Whittier to welcome 188,000 cruise visitors this year
The Prince William Sound community of Whittier has earned an outsized place in Alaska’s flourishing cruise ship industry. The tiny hamlet of approximately 250 people will welcome an estimated 188,000 cruise ship passengers this season.
Whittier is located on the west side of Prince William Sound and sits at the head of Passage Canal, about 60 miles from Alaska’s largest city, Anchorage. For centuries, the area was used by Alaska Natives as a portage route to Turnagain Arm and its rich fishing grounds. During the Alaska Gold Rush, miners used the same route to reach Alaska’s far away gold fields. The Whittier we know today is really a product of the United States military. During World War II, a 2.5-mile-long tunnel was punched through a mountain to connect Whittier with the Alaska Railroad so troops and wartime supplies could be offloaded at Whittier’s deep water, ice-free port and transported to Alaska’s military bases.
Today, Whittier and its deep-water port, large enough to allow cruise ships to turn around, proximity to the Seward Highway and Anchorage, and stunning natural beauty are the big reasons fueling the growth of the cruise ship industry.
Whittier serves primarily as a destination port for cruise ships crossing the Gulf of Alaska. Tens of thousands of passengers disembark the ships to board the Alaska Railroad or motor coaches for a ride to Princess Lodges near Talkeetna or world-famous Denali National Park. Other passengers head south in motor coaches to the Kenai Princess Lodge in Cooper Landing, perched on a high bluff overlooking the legendary Kenai River, a mecca for sport fishermen from around the globe and a chance to catch one of four species of salmon that return to the river to spawn each summer.
“We certainly see the value of cruise ships visiting Whittier each summer,” said Kelly Bender, president of the Whittier Chamber of Commerce. “Princess Cruises keeps increasing the number of ships visiting Whittier each year and we really appreciate its investment in our community.”
Due to growing demand for cruise vacations to Alaska, Princess Cruises added a fourth ship to its Whittier schedule. Two of those ships will visit Whittier each week. Crystal Cruises will make two stops this summer, one of them being a port of call, meaning passengers will spend the day in Whittier so they can take local excursions in or near Whittier. All totaled, five ships making a total of 38 visits will stop in Whitter between mid-May and mid-September.
In Fiscal Year 2016, Whittier received $721,325 in cruise ship passenger head tax revenue from the State of Alaska. Historically, Whittier has invested those revenues towards harbor and public safety improvements.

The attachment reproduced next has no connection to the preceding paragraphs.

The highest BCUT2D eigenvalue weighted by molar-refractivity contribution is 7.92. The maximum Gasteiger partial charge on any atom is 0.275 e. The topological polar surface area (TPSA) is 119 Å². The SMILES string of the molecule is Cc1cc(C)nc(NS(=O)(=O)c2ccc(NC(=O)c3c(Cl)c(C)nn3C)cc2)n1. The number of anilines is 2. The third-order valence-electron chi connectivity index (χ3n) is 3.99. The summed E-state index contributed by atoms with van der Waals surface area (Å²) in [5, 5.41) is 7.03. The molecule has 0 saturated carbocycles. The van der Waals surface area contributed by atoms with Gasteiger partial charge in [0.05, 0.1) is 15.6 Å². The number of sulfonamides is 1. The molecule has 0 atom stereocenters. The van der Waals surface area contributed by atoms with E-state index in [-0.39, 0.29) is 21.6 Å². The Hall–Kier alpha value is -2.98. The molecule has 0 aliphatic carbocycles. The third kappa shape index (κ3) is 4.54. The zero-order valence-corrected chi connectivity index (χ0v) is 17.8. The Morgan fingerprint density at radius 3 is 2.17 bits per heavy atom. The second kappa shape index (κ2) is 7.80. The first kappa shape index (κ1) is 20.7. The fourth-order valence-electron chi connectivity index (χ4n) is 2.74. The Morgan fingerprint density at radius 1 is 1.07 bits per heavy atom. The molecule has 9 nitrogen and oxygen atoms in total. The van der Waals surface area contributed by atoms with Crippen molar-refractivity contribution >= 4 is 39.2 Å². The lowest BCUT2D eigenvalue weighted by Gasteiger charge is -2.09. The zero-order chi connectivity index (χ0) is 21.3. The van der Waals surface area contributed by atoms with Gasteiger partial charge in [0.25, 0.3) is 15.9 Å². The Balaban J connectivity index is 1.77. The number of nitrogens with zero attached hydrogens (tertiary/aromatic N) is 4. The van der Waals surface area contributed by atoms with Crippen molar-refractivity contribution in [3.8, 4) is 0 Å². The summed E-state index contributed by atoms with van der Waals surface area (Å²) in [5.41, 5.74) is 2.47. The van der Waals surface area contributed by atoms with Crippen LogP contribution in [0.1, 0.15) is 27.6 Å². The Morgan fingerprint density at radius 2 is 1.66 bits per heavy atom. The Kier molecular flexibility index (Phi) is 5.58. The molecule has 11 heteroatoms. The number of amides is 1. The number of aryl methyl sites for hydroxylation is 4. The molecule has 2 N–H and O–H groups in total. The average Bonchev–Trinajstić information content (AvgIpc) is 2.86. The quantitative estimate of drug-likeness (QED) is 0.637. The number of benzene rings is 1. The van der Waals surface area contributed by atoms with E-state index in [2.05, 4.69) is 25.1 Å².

Top five excursions in and around Whittier
Whittier has a lot to offer cruise ship passengers spending the day, or part of the day in Whittier. Here are five great choices, in no particular order.
Alaska Wildlife Conservation Center – This is an excellent choice and a great opportunity to see Alaska’s wildlife up close. Bears, moose, wood bison, musk ox, wolves, foxes, birds of prey, even a spiky porcupine. The AWCC is first and foremost a wildlife sanctuary. Its mission is to research advances in animal care and educate its visitors about Alaska’s wildlife.
Glacier Cruises – Two companies, Phillips Cruises and Tours and Major Marine Tours, operate day cruises out of Whittier. Cruise by icebergs the size of office buildings, waterfalls, seal rookeries and so much more before reaching glaciers tens of thousands of years old.
Fishing – Reel in a barn-door-sized halibut or catch a tasty salmon on a day or half-day charter. Several charter companies are available in Whittier.
Kayaking – The protected waters of Passage Canal are perfect for sea kayaking. An experienced guide will take you past glaciers and curious sea otters. Paddling in the ocean can be strenuous, so this activity should be limited to physically fit adults and teens.
Portage Glacier and Portage Valley – Located on the other side of the tunnel leading to Whittier, Portage Glacier can be seen from the shore of the lake below the glacier. The Begich-Boggs Visitors Center, operated by the U.S. Forest Service, sits on the shore of Portage Lake and is filled with exhibits, geological facts and information about glaciers and how they form. Drive down the road to see even more glaciers literally hanging off the sides of the mountains. Some of them, like Byron Glacier, are within easy hiking distance of the road.